Infrastructure services

What procurement questions should contracting parties have in mind when anticipating the expiry of UK PFI contracts?

Published on 5th Dec 2023

Managing arrangements requires early planning – especially when the incumbent is considering rebidding


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The Private Finance Initiative (PFI) projects agreed in the 1990s are starting to draw towards the end of their terms with a large number expiring in the next two to five years. Managing arrangements for expiry requires early planning and, following our first Insight in this series, this piece considers some of the procurement questions which the parties should bear in mind.

1. Does the PFI contract require variation?

As many PFI contracts focus on construction and maintenance, modification of the contract to provide for preparation for hand back may be needed, particularly as hand back obligations are not always clear.

As public contracts, their modification is governed by the Public Contracts Regulations 2015 (the PCR). These require that any amendment which meets the definition of "substantial" is permitted only where it falls a statutory safe harbours under the PCR.  

Whether any of the safe harbours is available in practice is a fact-specific consideration and legal advice should be sought in relation to any proposed modification.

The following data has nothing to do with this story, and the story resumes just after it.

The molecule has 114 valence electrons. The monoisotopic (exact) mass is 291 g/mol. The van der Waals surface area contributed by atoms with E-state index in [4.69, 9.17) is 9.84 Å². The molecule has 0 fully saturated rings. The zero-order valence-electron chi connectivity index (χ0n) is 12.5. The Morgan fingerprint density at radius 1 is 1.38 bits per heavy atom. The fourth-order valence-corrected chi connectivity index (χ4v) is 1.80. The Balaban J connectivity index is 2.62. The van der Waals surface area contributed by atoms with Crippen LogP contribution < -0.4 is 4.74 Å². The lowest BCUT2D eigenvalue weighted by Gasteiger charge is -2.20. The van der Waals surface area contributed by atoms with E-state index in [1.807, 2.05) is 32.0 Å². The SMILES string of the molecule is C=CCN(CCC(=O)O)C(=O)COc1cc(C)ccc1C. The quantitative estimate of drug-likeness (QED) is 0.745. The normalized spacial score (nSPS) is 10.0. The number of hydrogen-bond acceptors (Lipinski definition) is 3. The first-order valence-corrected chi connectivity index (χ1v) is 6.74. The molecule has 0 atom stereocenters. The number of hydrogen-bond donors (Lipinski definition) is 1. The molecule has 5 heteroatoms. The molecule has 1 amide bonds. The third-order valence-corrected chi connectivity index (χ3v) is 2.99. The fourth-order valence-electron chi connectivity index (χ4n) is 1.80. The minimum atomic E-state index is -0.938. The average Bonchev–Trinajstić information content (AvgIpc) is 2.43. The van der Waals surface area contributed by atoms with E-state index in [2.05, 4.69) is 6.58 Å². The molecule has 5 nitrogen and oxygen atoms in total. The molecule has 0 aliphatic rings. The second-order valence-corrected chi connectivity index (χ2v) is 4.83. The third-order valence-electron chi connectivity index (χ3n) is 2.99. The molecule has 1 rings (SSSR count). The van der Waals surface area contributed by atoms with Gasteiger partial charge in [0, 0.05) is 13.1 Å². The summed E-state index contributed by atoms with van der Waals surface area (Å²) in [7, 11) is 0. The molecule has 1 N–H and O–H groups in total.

2. Is a settlement agreement in prospect to determine liability between the parties?

In many cases there may be a dispute between the parties, for example regarding hand back obligations or financial liabilities. Where such matters are ultimately agreed in a settlement agreement, the Project Company should be aware of forthcoming changes to the exclusion criteria which apply to companies bidding for public contracts.

The current exclusion ground which relates to poor performance of a previous public contract will be revised and extended by the Procurement  Act 2023 (expected to be in force from October 2024) to include entry into a settlement agreement in relation to a public contract as a potential trigger for exclusion. As this will be a discretionary exclusion ground, an authority will be required to act reasonably when applying this and have regard to all relevant facts. It is not the case that any settlement agreement will definitively lead to exclusion, but the parties should bear in mind the potential effects on future bids when negotiating and drafting such a settlement.

3. Preparation for a procurement process to secure the service in future

The process to re-procure the services following expiry is likely to take some time and will need to have concluded before the expiry of the PFI contract.

An incumbent will need to consider how to protect any commercially sensitive information about the current provision of services which may otherwise be disclosed as part of the procurement.  It may also be necessary for the parties to consider steps to avoid distortion of competition resulting from the information held by the incumbent, which may include steps such as ensuring  that "clean teams" are available to work in parallel on the bid and on-going service delivery. Early thought should be given to ensure that such steps are in place and appropriate resourcing is available.


* This article is current as of the date of its publication and does not necessarily reflect the present state of the law or relevant regulation.

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